John Stuart Mill, call your office

A while back, I expressed the view that the success of our efforts to bring about democracy in Iraq is not guaranteed, and that there needs to be a point at which the administration is prepared to admit that these efforts will not succeed. Today, George Will articulates the concern I was attempting to express. Will says that “it would be reassuring to see more evidence that the administration is being empirical, believing that [the springing up of democracy in an inhospitable culture] can happen in some places, as opposed to [being] ideological, believing that [this] must happen everywhere it is tried.” Will adds: “Being steadfast in defense of carefully considered convictions is a virtue. Being blankly incapable of distinguishing cherished hopes from disappointing facts, or of reassessing comforting doctrines in face of contrary evidence, is a crippling political vice.” Will seems to imply that the administration has fallen into that vice, finding it necessary to invoke John Stuart Mill’s axiom that the doctrine of limited, democratic government “is meant to apply only to human beings in the maturity of their faculties.” I am not convinced that the administration has so fallen, because I am not convinced that being empirical would cause it to conclude, at this point, that its convictions about what is possible in Iraq are false. But I think Will is spot-on when he yearns for evidence that the administration is being empirical.
Over the weekend, Robert Kagan responded to those who (unlike me) believe that now is the time to lower our sights in Iraq and settle for stability. However, Kagan did not respond by arguing that democracy in Iraq is a goal that, realistically, can attained. Instead, he argued that the goal of stability is “no easier to carry out and no less costly in money and lives than the present attempt to create some form of democracy in Iraq.” Thus, Kagan insists that the real alternative to the present course “is not stability at all but to abandon Iraq to whatever horrible fate awaits it.”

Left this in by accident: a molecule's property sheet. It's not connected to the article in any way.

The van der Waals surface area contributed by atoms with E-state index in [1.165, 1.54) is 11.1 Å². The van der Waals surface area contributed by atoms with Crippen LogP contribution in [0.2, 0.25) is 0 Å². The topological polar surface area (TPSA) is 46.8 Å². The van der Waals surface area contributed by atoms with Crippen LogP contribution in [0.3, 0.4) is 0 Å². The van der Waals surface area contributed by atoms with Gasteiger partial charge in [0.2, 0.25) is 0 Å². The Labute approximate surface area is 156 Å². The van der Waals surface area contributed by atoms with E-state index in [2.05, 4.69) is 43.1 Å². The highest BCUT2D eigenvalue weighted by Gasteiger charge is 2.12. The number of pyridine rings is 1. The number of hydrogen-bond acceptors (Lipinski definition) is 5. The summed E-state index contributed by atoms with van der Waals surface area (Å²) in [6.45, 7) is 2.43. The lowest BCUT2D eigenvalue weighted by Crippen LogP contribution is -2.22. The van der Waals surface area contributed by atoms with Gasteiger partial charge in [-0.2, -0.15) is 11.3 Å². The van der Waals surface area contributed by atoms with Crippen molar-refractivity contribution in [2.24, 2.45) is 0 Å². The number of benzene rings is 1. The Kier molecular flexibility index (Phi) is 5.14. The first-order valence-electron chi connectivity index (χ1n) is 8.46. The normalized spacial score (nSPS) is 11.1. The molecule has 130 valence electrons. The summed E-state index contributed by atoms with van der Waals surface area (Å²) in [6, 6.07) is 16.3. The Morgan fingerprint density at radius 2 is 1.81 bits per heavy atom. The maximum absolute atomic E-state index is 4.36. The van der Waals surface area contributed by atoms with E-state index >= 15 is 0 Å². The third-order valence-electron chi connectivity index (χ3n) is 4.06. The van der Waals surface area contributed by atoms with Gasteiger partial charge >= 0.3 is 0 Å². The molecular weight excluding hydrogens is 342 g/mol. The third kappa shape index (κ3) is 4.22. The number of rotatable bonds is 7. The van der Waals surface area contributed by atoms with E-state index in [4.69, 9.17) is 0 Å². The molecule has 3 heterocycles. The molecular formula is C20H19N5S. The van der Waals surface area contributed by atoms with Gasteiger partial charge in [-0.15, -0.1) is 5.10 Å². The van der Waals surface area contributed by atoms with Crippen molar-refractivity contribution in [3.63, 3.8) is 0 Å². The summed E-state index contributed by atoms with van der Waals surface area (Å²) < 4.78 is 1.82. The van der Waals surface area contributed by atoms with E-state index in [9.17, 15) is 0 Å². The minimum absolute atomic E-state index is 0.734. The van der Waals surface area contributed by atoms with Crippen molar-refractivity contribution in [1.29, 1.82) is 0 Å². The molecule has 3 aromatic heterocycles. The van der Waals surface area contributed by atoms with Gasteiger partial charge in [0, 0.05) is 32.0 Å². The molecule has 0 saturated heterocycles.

Kagan provides a useful service to the extent that he points out the difficulties associated with bringing about even a stable Iraq. But to the extent that he tries to rule out the middle ground of making stability (not democracy) our goal, his argument betrays a certain desperation. Does Kagan actually believe that, if our goal became merely to create a stable Iraq, the length of our occupation, and its cost in American blood and treasure, would not likely decrease? He certainly does not demonstrate the truth of this counter-intuitive proposition.
The case for striving to create a democratic Iraq should be based neither on the claim that there is no alternative policy other than “cut and run” nor on the notion that, because Iraqis are people too, democracy is bound to take root if we push hard enough. The case should be based on evidence that we can make this ideal a reality at an acceptable cost (the hard part), coupled with an explanation of the advantages of obtaining more than just stability (the easy part). This, I assume, is what Will has in mind when he talks about “being empirical.”

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